Hazing and Bullying Policy

National University does not condone, permit or tolerate hazing and/or bullying by individuals or student organizations. Students involved in bullying and/or hazing incidents are subject to disciplinary sanctions.

Hazing is defined as any activity expected of someone joining or affiliating with a group (or to maintain full status in a group). Hazing is any act that intentionally or unintentionally humiliates, degrades, demeans, or disgraces an individual regardless of the person's willingness to participate. Though most commonly associated with fraternities and sororities, hazing can occur in any student organization.

Some examples may include, but are not limited to:

  • Activities that cause exhaustion, or loss of sleep
  • Feats of endurance
  • Activities that could cause sickness or death
  • Requiring an individual to eat or drink anything;
  • Subjecting individuals to road trips, kidnaps, or leaving them to find their way home without resources and/or directions.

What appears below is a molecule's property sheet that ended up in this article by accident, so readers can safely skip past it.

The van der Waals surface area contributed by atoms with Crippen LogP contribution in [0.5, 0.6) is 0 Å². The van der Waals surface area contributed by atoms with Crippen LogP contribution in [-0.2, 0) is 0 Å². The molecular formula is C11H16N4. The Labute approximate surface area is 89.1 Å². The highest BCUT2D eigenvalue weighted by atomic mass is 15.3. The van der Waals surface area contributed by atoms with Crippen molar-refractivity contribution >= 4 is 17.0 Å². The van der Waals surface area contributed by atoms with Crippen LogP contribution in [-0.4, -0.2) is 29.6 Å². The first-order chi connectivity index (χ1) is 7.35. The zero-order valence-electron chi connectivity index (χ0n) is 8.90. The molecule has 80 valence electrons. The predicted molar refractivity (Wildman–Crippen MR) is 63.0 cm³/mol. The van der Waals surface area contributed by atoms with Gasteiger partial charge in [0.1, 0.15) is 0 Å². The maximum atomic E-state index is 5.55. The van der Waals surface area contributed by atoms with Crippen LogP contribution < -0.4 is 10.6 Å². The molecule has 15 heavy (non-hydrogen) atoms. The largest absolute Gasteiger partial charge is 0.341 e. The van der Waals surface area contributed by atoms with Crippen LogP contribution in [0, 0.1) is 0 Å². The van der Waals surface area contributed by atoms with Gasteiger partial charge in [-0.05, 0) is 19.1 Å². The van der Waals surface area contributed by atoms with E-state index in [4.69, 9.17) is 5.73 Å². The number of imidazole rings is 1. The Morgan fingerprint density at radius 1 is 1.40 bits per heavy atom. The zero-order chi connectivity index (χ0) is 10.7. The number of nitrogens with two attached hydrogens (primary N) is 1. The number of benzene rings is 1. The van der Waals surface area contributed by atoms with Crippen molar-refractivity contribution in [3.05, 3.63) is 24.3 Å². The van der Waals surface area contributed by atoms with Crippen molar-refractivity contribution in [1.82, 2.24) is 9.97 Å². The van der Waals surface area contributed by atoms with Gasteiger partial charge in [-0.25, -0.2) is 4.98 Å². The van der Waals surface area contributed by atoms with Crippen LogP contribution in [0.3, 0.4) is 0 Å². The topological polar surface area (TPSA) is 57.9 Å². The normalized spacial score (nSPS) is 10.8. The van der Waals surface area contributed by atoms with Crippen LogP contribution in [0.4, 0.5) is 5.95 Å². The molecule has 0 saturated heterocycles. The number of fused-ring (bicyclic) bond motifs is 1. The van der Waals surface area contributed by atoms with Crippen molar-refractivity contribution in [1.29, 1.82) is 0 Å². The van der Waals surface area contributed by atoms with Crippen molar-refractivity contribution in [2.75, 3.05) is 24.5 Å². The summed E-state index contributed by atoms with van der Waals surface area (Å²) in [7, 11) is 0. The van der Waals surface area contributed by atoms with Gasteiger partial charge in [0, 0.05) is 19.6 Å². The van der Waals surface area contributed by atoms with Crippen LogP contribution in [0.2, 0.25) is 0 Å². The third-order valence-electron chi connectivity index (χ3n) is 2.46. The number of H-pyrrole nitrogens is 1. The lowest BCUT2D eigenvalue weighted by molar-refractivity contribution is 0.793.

Bullying is defined as persistent unwanted, aggressive behavior that involves a real or perceived power imbalance. The behavior is repeated, or has the potential to be repeated, over time. Bullying may inflict harm or distress, including physical, psychological, social, or educational harm. Bullying includes actions such as making threats, spreading rumors, attacking someone physically or verbally, and excluding someone from a group on purpose.

Bullying is NOT a single instance of social rejection, meanness or unkindness; unplanned actions of intimidation or hostility; or shared arguments, conflicts or fights.

  • Some examples may include, but are not limited to:
  • Taunting
  • Malicious teasing
  • Making threats
  • Insulting
  • Posting harmful or cruel text or images using the internet or other digital communication devices

The Intersection of Bullying and Hazing – how are they similar?

  • Motivation for bullying and hazing is often identity-based
  • Imbalance of power exists
  • Left unchecked each can contribute to an environment where the behavior is acceptable
  • Each is a precursor to more destructive, hateful behavior

The Intersection of Bullying and Hazing – how are they different?

  • Bullying excludes the target from the group, whereas hazing is a ritual or process imposed on a person who wants to be part of the group
  • Bullies often act alone, but hazing usually involves a group, team or organization